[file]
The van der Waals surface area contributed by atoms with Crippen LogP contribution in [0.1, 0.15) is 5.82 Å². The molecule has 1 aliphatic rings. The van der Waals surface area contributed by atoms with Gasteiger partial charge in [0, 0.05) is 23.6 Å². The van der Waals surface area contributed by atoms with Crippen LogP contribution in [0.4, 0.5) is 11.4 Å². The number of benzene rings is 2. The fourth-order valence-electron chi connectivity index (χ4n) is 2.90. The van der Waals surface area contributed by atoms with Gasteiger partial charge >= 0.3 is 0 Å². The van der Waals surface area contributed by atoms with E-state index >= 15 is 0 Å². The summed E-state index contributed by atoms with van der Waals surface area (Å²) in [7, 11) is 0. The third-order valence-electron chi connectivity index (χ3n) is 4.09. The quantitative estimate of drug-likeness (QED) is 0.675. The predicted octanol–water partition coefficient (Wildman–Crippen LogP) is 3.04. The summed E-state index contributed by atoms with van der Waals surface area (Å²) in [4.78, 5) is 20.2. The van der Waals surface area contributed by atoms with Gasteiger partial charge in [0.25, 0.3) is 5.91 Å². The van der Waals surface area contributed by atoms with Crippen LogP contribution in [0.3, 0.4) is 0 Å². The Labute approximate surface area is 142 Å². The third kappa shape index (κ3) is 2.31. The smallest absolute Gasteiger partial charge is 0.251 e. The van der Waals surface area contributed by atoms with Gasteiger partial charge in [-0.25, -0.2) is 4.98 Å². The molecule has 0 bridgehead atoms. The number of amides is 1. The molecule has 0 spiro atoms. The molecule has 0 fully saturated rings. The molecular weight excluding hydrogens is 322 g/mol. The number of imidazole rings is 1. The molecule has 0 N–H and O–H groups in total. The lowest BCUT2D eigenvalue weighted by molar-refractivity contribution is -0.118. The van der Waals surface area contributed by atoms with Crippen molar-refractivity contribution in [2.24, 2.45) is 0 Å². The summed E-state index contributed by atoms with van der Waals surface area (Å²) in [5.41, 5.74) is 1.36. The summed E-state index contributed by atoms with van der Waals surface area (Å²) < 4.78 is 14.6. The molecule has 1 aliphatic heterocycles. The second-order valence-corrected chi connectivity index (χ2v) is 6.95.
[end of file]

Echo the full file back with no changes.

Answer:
The van der Waals surface area contributed by atoms with Crippen LogP contribution in [0.1, 0.15) is 5.82 Å². The molecule has 1 aliphatic rings. The van der Waals surface area contributed by atoms with Gasteiger partial charge in [0, 0.05) is 23.6 Å². The van der Waals surface area contributed by atoms with Crippen LogP contribution in [0.4, 0.5) is 11.4 Å². The number of benzene rings is 2. The fourth-order valence-electron chi connectivity index (χ4n) is 2.90. The van der Waals surface area contributed by atoms with Gasteiger partial charge >= 0.3 is 0 Å². The van der Waals surface area contributed by atoms with E-state index >= 15 is 0 Å². The summed E-state index contributed by atoms with van der Waals surface area (Å²) in [7, 11) is 0. The third-order valence-electron chi connectivity index (χ3n) is 4.09. The quantitative estimate of drug-likeness (QED) is 0.675. The predicted octanol–water partition coefficient (Wildman–Crippen LogP) is 3.04. The summed E-state index contributed by atoms with van der Waals surface area (Å²) in [4.78, 5) is 20.2. The van der Waals surface area contributed by atoms with Gasteiger partial charge in [0.25, 0.3) is 5.91 Å². The van der Waals surface area contributed by atoms with Crippen LogP contribution in [0.3, 0.4) is 0 Å². The Labute approximate surface area is 142 Å². The third kappa shape index (κ3) is 2.31. The smallest absolute Gasteiger partial charge is 0.251 e. The van der Waals surface area contributed by atoms with Gasteiger partial charge in [-0.25, -0.2) is 4.98 Å². The molecule has 0 bridgehead atoms. The number of amides is 1. The molecule has 0 spiro atoms. The molecule has 0 fully saturated rings. The molecular weight excluding hydrogens is 322 g/mol. The number of imidazole rings is 1. The molecule has 0 N–H and O–H groups in total. The lowest BCUT2D eigenvalue weighted by molar-refractivity contribution is -0.118. The van der Waals surface area contributed by atoms with Crippen molar-refractivity contribution in [2.24, 2.45) is 0 Å². The summed E-state index contributed by atoms with van der Waals surface area (Å²) in [5.41, 5.74) is 1.36. The summed E-state index contributed by atoms with van der Waals surface area (Å²) < 4.78 is 14.6. The molecule has 1 aliphatic heterocycles. The second-order valence-corrected chi connectivity index (χ2v) is 6.95.